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Opinion: Biden's tax plan will burden Americans affected by COVID-19

Travis Nix

President Elect Joe Biden has promised to “Build Back Better,” saying that he will be able to help states like Michigan make a complete economic recovery following the COVID-19 pandemic. Unfortunately, his tax plan would raise taxes on most businesses in the middle of an economic recession, increasing the number of business closures in Michigan and taking their jobs with them. Many of these businesses will not be able to build back at all if Biden’s tax plan becomes law.

Michigan businesses and families cannot afford a job-killing business tax hike, Nix writes.

Few states need an economic recovery more than Michigan, where 32% of businesses were forced to close during the pandemic — the most of any state — and where a third of restaurants estimate that they will be forced to close permanently. State government shutdowns have caused layoffs and are a key reason why Michigan families have lost income during the pandemic. However, Joe Biden’s promise to raise the corporate tax rate to 28%, up from 21%, and increase the top individual income tax rate to 39.6% could be the final nail in the coffin for many Michigan businesses.

Often forgotten in the tax debate is the fact that 95% of businesses are organized as pass-through businesses, meaning their owners pay no corporate taxes, instead opting to pay their business taxes on their individual income tax forms. Over 45% of pass-through income is taxed at the top rate, so raising the top income tax rate directly impacts many businesses’ finances.

When Biden talks about raising the top individual tax rate, this proposal is actually a business tax increase that has the same harmful effects as an increase in the corporate tax rate. Business tax hikes increase the cost of capital, making it more costly for businesses to make the economically productive investments that increase job growth and wages.

Michigan businesses and families cannot afford a job-killing business tax hike. All raising pass-through business and corporate tax rates will do is increase the unemployment rate and cause more businesses to close.

Luckily for Democrats, there are dozens of other tax options that they can pursue that have no effect on the economy, and possibly improve it, while also raising revenue.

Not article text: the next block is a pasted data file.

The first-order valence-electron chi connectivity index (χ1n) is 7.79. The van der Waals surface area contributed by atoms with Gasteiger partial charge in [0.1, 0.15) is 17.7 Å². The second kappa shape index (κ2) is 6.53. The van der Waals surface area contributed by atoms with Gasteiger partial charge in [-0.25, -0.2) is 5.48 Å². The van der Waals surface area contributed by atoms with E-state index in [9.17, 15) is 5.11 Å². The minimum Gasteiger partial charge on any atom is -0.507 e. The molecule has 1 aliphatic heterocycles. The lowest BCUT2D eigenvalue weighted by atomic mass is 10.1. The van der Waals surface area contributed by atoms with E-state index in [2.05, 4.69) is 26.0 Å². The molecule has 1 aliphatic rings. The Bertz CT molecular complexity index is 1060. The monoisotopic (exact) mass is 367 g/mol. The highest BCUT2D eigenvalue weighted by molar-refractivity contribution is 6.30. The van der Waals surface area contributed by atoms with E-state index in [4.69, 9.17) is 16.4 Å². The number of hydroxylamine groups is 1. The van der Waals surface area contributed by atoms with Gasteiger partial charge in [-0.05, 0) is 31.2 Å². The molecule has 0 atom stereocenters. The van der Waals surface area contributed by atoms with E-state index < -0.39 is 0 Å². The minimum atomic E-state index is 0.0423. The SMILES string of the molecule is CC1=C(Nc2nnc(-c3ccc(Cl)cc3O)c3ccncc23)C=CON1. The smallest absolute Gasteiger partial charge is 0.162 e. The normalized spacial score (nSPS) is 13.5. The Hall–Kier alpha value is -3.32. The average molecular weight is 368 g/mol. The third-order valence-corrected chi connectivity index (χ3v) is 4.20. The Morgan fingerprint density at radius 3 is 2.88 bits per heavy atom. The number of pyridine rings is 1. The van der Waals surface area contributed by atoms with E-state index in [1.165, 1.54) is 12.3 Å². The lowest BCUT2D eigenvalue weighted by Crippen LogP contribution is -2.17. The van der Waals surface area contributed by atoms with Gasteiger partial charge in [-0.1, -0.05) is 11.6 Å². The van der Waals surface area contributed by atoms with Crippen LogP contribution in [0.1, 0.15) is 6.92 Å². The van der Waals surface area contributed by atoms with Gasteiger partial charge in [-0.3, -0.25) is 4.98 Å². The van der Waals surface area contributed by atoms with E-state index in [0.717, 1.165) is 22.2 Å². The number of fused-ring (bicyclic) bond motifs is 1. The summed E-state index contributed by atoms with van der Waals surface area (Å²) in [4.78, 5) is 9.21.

If Democrats really want to raise tax revenue from the wealthy without harming businesses, they should consider eliminating many itemized deductions from the individual tax code. These deductions are only available to taxpayers who itemize their taxes; so they’re essentially no benefit to the middle class. Since the Republicans doubled the standard deduction in the 2017 tax law, today roughly 10% of taxpayers now itemize their taxes and benefit from the deductions — only the wealthiest households.

Two of the most popular itemized deductions, the Home Mortgage Interest Deduction and Charity Deduction, do not achieve their intended policy goals. It has been argued that the Mortgage Deduction does not make housing more affordable and that the charity deduction does not increase charitable donations. The only purpose these policies now serve is to subsidize wealthy homeowners and charitable donations that taxpayers would be giving even if the charity deduction did not exist. Eliminating these two provisions would raise $405.1 billion over the next four years, according to the Joint Committee on Taxation, and the economy would not suffer at all.

If Biden wants to stimulate an economic recovery, he needs to abandon his proposed business tax hikes that would harm businesses and families. He should consider other ways to raise revenue that do not hurt the economy.

Travis Nix (@tnix113) is a Young Voices contributor and a student of tax law at Georgetown Law. His tax and budget commentary has been featured in Fox News, National Review, the Washington Examiner and the Chicago Tribune, among other publications.